Ryan’s Departure from Rangers Clears Way for Daniels to get Full Credit or Blame
Ryan either resigned or retired as CEO of the Texas Rangers, depending on where you get your information. It really doesn’t matter; he’s gone, and make no mistake – this was his call.
It’s not the biggest secret in baseball that there was some level of power struggle present in the front office between Ryan and Jon Daniels, going on for at least the past year. How large did that struggle grow? Who knows?
Ryan said all of the right things at the press conference, giving thanks to the fans, ownership and the staff. He said his relationship with Daniels had nothing to do with this decision. Ryan claims he wants to spend more time with his family.
Ryan’s management skills and decision-making has always centered around feel, relationships and character. Daniels is known to rely more heavily on research, numbers and scouting reports. Both men have made solid decisions for the Texas Rangers, but at some point, one of them had to have final say on things.
That power migrated to Daniels over the last few years, leaving Ryan as no more than a figurehead. Several decisions at season’s end, including the firing of bench coach Jackie Moore (a close friend of Ryan’s), made it crystal clear that this was Daniels’ team.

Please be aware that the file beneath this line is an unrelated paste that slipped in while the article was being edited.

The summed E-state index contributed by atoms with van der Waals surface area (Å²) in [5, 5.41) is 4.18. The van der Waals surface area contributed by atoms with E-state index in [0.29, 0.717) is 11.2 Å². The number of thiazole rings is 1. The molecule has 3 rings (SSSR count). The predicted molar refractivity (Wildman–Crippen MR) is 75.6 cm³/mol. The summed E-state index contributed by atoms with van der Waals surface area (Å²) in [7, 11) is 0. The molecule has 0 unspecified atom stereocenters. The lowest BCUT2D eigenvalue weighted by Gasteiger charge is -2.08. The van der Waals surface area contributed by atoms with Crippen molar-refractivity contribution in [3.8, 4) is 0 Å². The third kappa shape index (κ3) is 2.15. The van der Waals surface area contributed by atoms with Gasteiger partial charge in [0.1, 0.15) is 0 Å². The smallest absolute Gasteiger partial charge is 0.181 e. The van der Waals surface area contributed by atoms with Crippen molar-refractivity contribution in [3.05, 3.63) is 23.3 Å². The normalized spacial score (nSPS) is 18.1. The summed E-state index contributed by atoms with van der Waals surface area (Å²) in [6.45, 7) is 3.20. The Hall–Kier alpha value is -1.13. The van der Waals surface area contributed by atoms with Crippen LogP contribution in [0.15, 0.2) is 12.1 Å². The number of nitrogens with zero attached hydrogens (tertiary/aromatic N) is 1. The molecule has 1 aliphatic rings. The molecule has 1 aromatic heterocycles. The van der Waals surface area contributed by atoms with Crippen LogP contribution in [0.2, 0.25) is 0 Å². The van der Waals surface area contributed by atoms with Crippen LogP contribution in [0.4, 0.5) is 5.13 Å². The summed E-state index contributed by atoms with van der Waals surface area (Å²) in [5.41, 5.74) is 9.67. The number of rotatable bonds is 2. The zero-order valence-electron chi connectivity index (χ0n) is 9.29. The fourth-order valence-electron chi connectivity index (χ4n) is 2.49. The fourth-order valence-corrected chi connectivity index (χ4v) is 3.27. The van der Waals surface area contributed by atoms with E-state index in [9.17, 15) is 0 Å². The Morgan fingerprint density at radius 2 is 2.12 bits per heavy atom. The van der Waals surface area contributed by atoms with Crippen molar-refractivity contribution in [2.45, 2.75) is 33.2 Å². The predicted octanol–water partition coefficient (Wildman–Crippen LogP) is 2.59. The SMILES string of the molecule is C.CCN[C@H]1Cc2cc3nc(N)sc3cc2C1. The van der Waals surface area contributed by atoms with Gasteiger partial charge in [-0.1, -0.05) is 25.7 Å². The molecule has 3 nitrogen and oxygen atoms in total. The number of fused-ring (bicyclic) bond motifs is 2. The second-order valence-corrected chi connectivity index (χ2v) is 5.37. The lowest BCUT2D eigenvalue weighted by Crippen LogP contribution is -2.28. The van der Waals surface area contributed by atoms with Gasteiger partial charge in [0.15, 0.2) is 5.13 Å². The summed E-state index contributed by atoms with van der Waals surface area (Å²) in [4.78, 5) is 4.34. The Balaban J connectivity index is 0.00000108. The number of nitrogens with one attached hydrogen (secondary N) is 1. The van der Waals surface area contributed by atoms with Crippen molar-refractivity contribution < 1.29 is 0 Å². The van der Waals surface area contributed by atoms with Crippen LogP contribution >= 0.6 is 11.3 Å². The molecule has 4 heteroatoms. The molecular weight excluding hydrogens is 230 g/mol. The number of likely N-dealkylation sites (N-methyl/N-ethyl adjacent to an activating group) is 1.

Ryan most likely had been leaning towards leaving before the Moore firing. When Ryan couldn’t save Moore’s job, it probably expedited things.
So where does that leave the Rangers? Well, it puts more pressure on Daniels to get this team back to the playoffs; the blame or credit will fall squarely on his shoulders for what happens in 2014. Of course Daniels has Ron Washington as a possible scapegoat for a subpar 2014, but the truth is that this team faltered this past season due to lack of offensive personnel. The players never quit on Washington; you don’t reel off seven consecutive wins to end the season otherwise.
Don’t expect Ryan to simply stay on his ranch and spend time with wife Ruth and family. I fully expect him to land with another team, or even the league office in some capacity. Ryan immediately sold his minority shares with the Rangers, an indication that he is keeping all options open for other jobs in baseball. My money is on the Houston Astros with a title of “special advisor” or something of that nature, working closely with his son, Reid.
Ryan was hired as president of the Rangers in 2008. This team made significant strides on his watch, including two American League pennants. While Daniels deserves due credit for the successes as well, make no mistake that Ryan had a huge role, and dare I say they never make it to a World Series without him.
Rangers fans should feel good and bad right now – thankful for Ryan’s service and fearful for where this team might go without him. This is not to say that Jon Daniels cannot lead this team to a championship and more success. But now we’ll know who to credit and who to blame.